Not Only the Climate is Changing: Adaptation and Mitigation within a Changing Ecology of Conservation

Carl Philipp Hoffmann
Electronic Media Review, Volume Eight: 2023-2024


The Climate Crisis engenders in us, as Earthlings, visceral emotions and a desire to respond. As a complex problem manifest, this existential ecological issue may overwhelm our individual senses and resources; it is a collective issue and so too must be our responses.

In this presentation I suggest we face a similar collective challenge as custodians of electronic cultural heritage and propose some simple characterisations and responses as an exercise in thinking about our electric ecology: As conservators we face technical, informational and organisational challenges in our work when focused on a specific object, collection, or project: Obsolete mediums which complicate access and reproduction; acquiring and retaining knowledge of appropriate techniques; and securing the resources required for execution, are very familiar issues to all of us.

I propose that we can identify where and with what responses our energies can be most sustainably applied in the domain of Electronic Media in this nascent digital age. The problem of conserving “born digital” artworks is a race between emergence and obsolescence; and even more challenging, it is recursive. In my work we manage and extend archives, mostly but not exclusively digital, and yet the very technologies and platforms we leverage are subject to obsolescence, and a lifecycle which demands timely knowledge and yet more resources.

If we characterise 1) Obsolescence, 2) Knowledge Management, and 3) Resource Availability as forces which unfortunately dictate a state of constant triage as our core approach to custodianship of cultural heritage, we can develop strategies to help us address these imperatives. Let us take from the language of Climate Change the two simple concepts of Adaptation and Mitigation, and apply these to the three issues I characterised.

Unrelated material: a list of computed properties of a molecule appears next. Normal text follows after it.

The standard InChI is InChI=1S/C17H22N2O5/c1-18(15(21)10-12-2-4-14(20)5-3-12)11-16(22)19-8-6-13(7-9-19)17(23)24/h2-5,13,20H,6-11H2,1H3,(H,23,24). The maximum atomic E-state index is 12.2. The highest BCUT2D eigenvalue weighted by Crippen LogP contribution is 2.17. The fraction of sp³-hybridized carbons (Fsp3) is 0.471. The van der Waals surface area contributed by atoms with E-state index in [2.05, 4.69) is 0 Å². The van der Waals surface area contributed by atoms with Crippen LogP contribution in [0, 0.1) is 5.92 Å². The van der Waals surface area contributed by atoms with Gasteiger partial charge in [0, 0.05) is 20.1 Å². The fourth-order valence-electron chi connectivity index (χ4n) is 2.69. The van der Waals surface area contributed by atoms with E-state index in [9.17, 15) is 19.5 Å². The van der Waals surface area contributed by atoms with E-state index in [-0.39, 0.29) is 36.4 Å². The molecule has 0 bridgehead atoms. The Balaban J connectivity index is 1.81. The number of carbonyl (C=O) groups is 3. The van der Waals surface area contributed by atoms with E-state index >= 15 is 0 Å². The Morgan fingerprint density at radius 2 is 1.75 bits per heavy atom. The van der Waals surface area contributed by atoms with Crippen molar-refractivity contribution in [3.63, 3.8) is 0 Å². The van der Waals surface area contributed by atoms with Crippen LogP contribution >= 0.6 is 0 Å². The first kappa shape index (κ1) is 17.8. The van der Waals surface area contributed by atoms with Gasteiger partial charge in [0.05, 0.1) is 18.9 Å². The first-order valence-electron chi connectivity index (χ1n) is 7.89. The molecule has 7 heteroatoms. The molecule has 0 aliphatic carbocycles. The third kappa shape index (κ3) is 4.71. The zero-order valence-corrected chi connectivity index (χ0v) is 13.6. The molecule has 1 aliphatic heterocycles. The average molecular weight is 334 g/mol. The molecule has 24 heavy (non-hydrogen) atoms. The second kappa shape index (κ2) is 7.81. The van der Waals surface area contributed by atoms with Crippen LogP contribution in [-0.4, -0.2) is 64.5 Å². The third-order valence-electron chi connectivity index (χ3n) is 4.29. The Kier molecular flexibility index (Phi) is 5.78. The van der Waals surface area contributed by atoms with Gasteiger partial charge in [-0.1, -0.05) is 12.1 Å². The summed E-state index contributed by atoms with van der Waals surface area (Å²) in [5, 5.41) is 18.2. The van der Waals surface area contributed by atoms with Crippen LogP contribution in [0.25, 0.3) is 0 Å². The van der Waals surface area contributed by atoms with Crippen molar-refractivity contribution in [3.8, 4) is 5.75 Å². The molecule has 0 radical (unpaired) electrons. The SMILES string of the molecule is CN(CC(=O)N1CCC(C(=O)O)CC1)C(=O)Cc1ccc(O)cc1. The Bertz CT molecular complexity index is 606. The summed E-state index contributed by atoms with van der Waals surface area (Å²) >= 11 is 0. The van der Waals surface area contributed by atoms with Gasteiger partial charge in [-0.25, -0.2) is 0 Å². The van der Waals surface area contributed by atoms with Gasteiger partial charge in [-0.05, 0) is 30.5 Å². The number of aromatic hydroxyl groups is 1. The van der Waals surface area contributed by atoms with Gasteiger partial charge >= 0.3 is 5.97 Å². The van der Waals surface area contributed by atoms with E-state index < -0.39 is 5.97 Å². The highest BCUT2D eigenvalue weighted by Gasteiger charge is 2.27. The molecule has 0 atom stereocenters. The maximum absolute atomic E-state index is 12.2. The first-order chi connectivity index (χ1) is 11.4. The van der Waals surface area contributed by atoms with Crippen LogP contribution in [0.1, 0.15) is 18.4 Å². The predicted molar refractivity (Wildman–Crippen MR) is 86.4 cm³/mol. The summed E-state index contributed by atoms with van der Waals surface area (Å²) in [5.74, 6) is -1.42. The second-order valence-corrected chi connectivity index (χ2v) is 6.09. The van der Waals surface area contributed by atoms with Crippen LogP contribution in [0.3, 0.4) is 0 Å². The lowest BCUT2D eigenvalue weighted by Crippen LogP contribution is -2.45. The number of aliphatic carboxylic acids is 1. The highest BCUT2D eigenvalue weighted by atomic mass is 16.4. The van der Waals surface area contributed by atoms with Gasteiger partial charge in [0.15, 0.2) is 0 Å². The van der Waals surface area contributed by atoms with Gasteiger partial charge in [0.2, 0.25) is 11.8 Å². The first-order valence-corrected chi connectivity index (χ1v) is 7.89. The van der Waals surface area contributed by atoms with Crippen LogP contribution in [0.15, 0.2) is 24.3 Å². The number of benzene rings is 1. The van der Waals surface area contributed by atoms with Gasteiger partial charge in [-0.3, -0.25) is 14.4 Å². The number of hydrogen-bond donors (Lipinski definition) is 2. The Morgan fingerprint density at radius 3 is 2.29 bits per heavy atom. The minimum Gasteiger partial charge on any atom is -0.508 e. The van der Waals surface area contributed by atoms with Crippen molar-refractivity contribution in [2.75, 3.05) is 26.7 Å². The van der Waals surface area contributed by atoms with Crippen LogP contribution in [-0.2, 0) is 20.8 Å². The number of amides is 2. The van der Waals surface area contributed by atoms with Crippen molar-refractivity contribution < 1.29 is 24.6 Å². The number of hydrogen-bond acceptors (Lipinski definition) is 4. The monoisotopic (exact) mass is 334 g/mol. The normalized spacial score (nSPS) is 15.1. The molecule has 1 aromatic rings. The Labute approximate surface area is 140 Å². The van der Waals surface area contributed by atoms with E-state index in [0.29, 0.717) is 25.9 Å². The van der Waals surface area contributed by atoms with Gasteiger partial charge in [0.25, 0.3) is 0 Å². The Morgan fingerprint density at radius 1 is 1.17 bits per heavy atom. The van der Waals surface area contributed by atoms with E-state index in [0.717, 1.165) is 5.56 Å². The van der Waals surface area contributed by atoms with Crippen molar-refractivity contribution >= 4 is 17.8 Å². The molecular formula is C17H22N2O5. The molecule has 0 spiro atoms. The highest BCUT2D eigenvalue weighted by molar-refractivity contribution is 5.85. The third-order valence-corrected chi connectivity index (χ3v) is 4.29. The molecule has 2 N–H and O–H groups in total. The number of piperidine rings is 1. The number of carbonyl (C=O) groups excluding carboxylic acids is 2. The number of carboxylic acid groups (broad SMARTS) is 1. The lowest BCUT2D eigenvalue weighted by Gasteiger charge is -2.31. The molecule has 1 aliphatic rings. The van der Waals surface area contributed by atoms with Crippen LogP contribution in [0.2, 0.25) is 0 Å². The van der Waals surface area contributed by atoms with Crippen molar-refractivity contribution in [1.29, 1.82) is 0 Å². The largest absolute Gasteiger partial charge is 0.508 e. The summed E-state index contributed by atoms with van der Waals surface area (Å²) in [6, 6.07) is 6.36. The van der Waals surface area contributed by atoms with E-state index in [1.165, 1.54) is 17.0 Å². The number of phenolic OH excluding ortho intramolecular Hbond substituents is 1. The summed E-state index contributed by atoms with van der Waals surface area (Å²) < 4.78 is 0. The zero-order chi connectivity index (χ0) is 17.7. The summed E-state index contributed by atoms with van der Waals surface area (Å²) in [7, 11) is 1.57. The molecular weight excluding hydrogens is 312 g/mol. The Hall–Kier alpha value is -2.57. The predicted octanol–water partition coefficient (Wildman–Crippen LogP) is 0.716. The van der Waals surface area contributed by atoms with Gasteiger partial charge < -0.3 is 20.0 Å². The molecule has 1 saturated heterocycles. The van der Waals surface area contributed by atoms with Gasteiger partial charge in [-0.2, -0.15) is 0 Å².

Electronic mediums emerge and disappear faster and faster: The active lifecycle of a Media Art genre may be only a few years, rather than decades or centuries.
Adaptation – Conform our architectures to constant change, rather than a specific medium.

We have a tendency to attempt to capture mature knowledge from the most experienced practitioners; I suggest that in fact knowledge capture is best performed by the learner, not the teacher, as it is in the application of tacit knowledge that it is made explicit and thus able to be preserved.
Mitigation – Reshape the mode of reproducing expertise.

Cultural heritage is too often an afterthought in the allocation of resources. I do not expect this to change soon. The reality of intermittency of resources necessitates incorporating in our planning of works, some consideration of who will be faced with the consequences of our triage.
Adaptation – Every project must deliver an interface to the next, or the one that comes after that.

Just as with the Climate Crisis, I cannot offer a mature, holistic solution: That’s the point of this presentation. However, by analysing our challenges and modes of response beyond any one specific artwork, collection or project, we can iteratively develop some understanding of sustainability in our field and how to get there.